If you live in the Pikes Peak region, one of your close neighbors is serving on active duty or has served in the military.
And this Memorial Day, you owe that neighbor a phone call.
The Pikes Peak region, like nowhere else in America, knows the true meaning of Memorial Day. From the beaches of Normandy to the streets of Kabul, our troops have fought to defend America and, since 9/11, hundreds of them have died in Iraq and Afghanistan.
Normally, Memorial Day is a time of solace for veterans of those conflicts when they gather to remember what was lost. But, this year, it will be another day of coronavirus-driven isolation for them.
It is up to this community, for just one day, to break through that isolation.
The Department of Veterans Affairs made that point clear in a report released last fall on veteran suicide.
The agency estimates that 17 veterans a day commit suicide.
“Isolation has been shown to be a risk factor for suicide,” the agency said.
And isolation is especially difficult on a day that’s a tough one for many veterans.
While most of America looks to Memorial Day as a holiday that starts the summer, for veterans there’s a deeper meaning about sacrifice and loss. And for those who have been overseas, it’s a holiday that brings with it tough memories.
I wasn’t a soldier in Iraq, where I went armed with a notebook and pen issued by The Gazette in 2008 to see the war through the experiences of troops in Fort Carson’s 3rd Brigade Combat Team.
But there are days of those months overseas that haunt me still. And it is a trip that changed my Memorial Day forever.
I think about Sgt. James E. Craig, Staff Sgt. Gary W. Jeffries, Spc. Evan A. Marshall, Pfc. Brandon A. Meyer and Pvt. Joshua R. Young, who were riding in a Humvee struck by a massive bomb in Mosul, 225 miles north of Baghdad on Jan. 28, 2008.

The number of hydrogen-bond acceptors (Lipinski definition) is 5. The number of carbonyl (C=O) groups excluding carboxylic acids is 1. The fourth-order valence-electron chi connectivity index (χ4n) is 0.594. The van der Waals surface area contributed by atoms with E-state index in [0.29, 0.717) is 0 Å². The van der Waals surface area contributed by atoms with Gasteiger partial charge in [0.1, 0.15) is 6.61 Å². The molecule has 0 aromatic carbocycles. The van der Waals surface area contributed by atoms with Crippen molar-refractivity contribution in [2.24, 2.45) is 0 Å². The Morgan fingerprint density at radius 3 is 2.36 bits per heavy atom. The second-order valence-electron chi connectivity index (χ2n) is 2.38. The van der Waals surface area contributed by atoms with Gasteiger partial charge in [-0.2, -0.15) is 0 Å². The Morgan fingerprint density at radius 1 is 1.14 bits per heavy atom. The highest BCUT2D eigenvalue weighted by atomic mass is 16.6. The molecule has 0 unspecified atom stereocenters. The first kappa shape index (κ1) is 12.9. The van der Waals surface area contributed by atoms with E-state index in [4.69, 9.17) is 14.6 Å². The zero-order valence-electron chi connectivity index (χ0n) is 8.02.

I covered their memorial service at an American base and remember watching tough soldiers cry. I had been covering the war for five years by then, so the tears were nothing new to me.
But those deaths showed me something more.
After their Humvee was engulfed in the explosion, the rest of their convoy was caught in an ambush.
The soldiers from the 1st Battalion of the 8th Infantry Regiment could have run. Any sane person would have: They were outnumbered and surrounded, and the insurgents held the high ground.
Instead, more than two dozen troops faced danger with one goal in mind: They wanted to recover the bodies of their brothers so their families at home would have something to bury.
They fought for three hours before help arrived and drove the enemy away.
“Right before you go to bed is the hardest,” one of the soldiers told me. “That’s when your mind is at ease and you start seeing the pictures of what happened that day.”
It’s when you’re alone that the demons can come and visit.
But you can help.
If you know a veteran or a member of the armed forces, give them a call Monday.
It doesn’t have to be a hard conversation. It doesn’t need to be about suicide and death or post-traumatic stress. Talk about beer, the weather, or how the Colorado Rockies are still in the playoff hunt.
There’s only one question that’s mandatory: “How are you?”
So use your phone and honor the sacrifice of our nation’s fallen. You just might save a life.
Contact Tom Roeder: 636-0240 Twitter: @xroederx